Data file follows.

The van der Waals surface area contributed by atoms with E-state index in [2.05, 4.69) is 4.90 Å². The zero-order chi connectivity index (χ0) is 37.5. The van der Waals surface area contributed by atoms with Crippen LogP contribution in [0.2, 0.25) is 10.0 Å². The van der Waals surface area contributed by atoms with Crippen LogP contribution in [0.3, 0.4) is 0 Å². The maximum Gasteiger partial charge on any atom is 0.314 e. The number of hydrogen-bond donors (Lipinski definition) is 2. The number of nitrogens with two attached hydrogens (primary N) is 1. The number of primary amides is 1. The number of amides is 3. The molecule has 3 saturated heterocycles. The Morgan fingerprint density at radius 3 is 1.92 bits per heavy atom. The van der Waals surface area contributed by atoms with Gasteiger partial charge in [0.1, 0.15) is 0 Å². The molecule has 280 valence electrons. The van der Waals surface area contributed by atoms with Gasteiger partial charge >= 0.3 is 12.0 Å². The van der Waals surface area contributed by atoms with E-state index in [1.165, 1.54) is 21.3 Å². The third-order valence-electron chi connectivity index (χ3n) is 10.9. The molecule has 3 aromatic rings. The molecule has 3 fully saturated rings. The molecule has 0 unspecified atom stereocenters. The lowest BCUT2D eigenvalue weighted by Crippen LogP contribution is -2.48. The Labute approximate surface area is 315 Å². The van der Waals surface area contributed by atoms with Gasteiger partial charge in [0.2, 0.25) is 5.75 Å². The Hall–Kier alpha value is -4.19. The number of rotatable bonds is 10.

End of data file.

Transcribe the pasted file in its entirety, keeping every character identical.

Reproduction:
The van der Waals surface area contributed by atoms with E-state index in [2.05, 4.69) is 4.90 Å². The zero-order chi connectivity index (χ0) is 37.5. The van der Waals surface area contributed by atoms with Crippen LogP contribution in [0.2, 0.25) is 10.0 Å². The van der Waals surface area contributed by atoms with Crippen LogP contribution in [0.3, 0.4) is 0 Å². The maximum Gasteiger partial charge on any atom is 0.314 e. The number of hydrogen-bond donors (Lipinski definition) is 2. The number of nitrogens with two attached hydrogens (primary N) is 1. The number of primary amides is 1. The number of amides is 3. The molecule has 3 saturated heterocycles. The Morgan fingerprint density at radius 3 is 1.92 bits per heavy atom. The van der Waals surface area contributed by atoms with Gasteiger partial charge in [0.1, 0.15) is 0 Å². The molecule has 280 valence electrons. The van der Waals surface area contributed by atoms with Gasteiger partial charge >= 0.3 is 12.0 Å². The van der Waals surface area contributed by atoms with E-state index in [1.165, 1.54) is 21.3 Å². The third-order valence-electron chi connectivity index (χ3n) is 10.9. The molecule has 3 aromatic rings. The molecule has 3 fully saturated rings. The molecule has 0 unspecified atom stereocenters. The lowest BCUT2D eigenvalue weighted by Crippen LogP contribution is -2.48. The Labute approximate surface area is 315 Å². The van der Waals surface area contributed by atoms with Gasteiger partial charge in [0.2, 0.25) is 5.75 Å². The Hall–Kier alpha value is -4.19. The number of rotatable bonds is 10.